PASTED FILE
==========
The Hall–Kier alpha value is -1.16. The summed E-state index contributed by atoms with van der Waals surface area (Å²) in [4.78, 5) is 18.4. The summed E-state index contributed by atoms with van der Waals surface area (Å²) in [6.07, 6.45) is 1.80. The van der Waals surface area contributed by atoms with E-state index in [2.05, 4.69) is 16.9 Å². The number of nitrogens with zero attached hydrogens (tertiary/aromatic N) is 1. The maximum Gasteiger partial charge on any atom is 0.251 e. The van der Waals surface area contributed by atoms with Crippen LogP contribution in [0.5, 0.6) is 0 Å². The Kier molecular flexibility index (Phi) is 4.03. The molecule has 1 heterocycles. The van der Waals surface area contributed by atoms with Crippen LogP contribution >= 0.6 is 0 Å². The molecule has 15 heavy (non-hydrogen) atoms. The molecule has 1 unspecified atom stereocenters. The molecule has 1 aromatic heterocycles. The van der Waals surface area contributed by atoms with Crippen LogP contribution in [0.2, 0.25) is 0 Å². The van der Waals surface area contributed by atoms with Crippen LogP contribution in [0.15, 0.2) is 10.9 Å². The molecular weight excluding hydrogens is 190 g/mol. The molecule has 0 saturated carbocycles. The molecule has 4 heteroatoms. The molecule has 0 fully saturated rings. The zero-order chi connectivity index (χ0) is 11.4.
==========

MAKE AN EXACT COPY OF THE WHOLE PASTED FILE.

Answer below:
The Hall–Kier alpha value is -1.16. The summed E-state index contributed by atoms with van der Waals surface area (Å²) in [4.78, 5) is 18.4. The summed E-state index contributed by atoms with van der Waals surface area (Å²) in [6.07, 6.45) is 1.80. The van der Waals surface area contributed by atoms with E-state index in [2.05, 4.69) is 16.9 Å². The number of nitrogens with zero attached hydrogens (tertiary/aromatic N) is 1. The maximum Gasteiger partial charge on any atom is 0.251 e. The van der Waals surface area contributed by atoms with Crippen LogP contribution in [0.5, 0.6) is 0 Å². The Kier molecular flexibility index (Phi) is 4.03. The molecule has 1 heterocycles. The van der Waals surface area contributed by atoms with Crippen LogP contribution >= 0.6 is 0 Å². The molecule has 15 heavy (non-hydrogen) atoms. The molecule has 1 unspecified atom stereocenters. The molecule has 1 aromatic heterocycles. The van der Waals surface area contributed by atoms with Crippen LogP contribution in [0.2, 0.25) is 0 Å². The van der Waals surface area contributed by atoms with Crippen LogP contribution in [0.15, 0.2) is 10.9 Å². The molecular weight excluding hydrogens is 190 g/mol. The molecule has 0 saturated carbocycles. The molecule has 4 heteroatoms. The molecule has 0 fully saturated rings. The zero-order chi connectivity index (χ0) is 11.4.